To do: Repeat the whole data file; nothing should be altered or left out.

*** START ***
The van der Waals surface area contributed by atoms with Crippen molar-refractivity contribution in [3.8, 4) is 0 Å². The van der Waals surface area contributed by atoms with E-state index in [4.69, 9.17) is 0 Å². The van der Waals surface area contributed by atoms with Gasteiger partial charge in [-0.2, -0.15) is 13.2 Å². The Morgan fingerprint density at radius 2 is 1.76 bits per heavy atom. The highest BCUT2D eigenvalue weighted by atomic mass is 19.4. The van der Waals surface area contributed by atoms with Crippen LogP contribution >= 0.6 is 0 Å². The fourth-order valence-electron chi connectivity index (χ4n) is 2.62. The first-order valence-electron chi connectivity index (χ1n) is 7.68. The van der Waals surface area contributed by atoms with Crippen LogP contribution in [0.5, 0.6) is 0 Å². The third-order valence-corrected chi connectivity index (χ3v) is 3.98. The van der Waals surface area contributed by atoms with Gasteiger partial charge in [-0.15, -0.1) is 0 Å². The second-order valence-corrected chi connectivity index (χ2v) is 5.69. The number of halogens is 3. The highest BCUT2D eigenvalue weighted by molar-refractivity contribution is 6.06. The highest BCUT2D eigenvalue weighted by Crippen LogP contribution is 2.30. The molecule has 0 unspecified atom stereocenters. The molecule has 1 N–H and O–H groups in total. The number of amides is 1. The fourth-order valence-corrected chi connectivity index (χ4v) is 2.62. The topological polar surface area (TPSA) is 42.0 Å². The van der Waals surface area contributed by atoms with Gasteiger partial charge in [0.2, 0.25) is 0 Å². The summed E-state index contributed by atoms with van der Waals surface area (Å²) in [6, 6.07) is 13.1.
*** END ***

The van der Waals surface area contributed by atoms with Crippen molar-refractivity contribution in [3.8, 4) is 0 Å². The van der Waals surface area contributed by atoms with E-state index in [4.69, 9.17) is 0 Å². The van der Waals surface area contributed by atoms with Gasteiger partial charge in [-0.2, -0.15) is 13.2 Å². The Morgan fingerprint density at radius 2 is 1.76 bits per heavy atom. The highest BCUT2D eigenvalue weighted by atomic mass is 19.4. The van der Waals surface area contributed by atoms with Crippen LogP contribution >= 0.6 is 0 Å². The fourth-order valence-electron chi connectivity index (χ4n) is 2.62. The first-order valence-electron chi connectivity index (χ1n) is 7.68. The van der Waals surface area contributed by atoms with Crippen LogP contribution in [0.5, 0.6) is 0 Å². The third-order valence-corrected chi connectivity index (χ3v) is 3.98. The van der Waals surface area contributed by atoms with Gasteiger partial charge in [-0.15, -0.1) is 0 Å². The second-order valence-corrected chi connectivity index (χ2v) is 5.69. The number of halogens is 3. The highest BCUT2D eigenvalue weighted by molar-refractivity contribution is 6.06. The highest BCUT2D eigenvalue weighted by Crippen LogP contribution is 2.30. The molecule has 0 unspecified atom stereocenters. The molecule has 1 N–H and O–H groups in total. The number of amides is 1. The fourth-order valence-corrected chi connectivity index (χ4v) is 2.62. The topological polar surface area (TPSA) is 42.0 Å². The van der Waals surface area contributed by atoms with Gasteiger partial charge in [0.2, 0.25) is 0 Å². The summed E-state index contributed by atoms with van der Waals surface area (Å²) in [6, 6.07) is 13.1.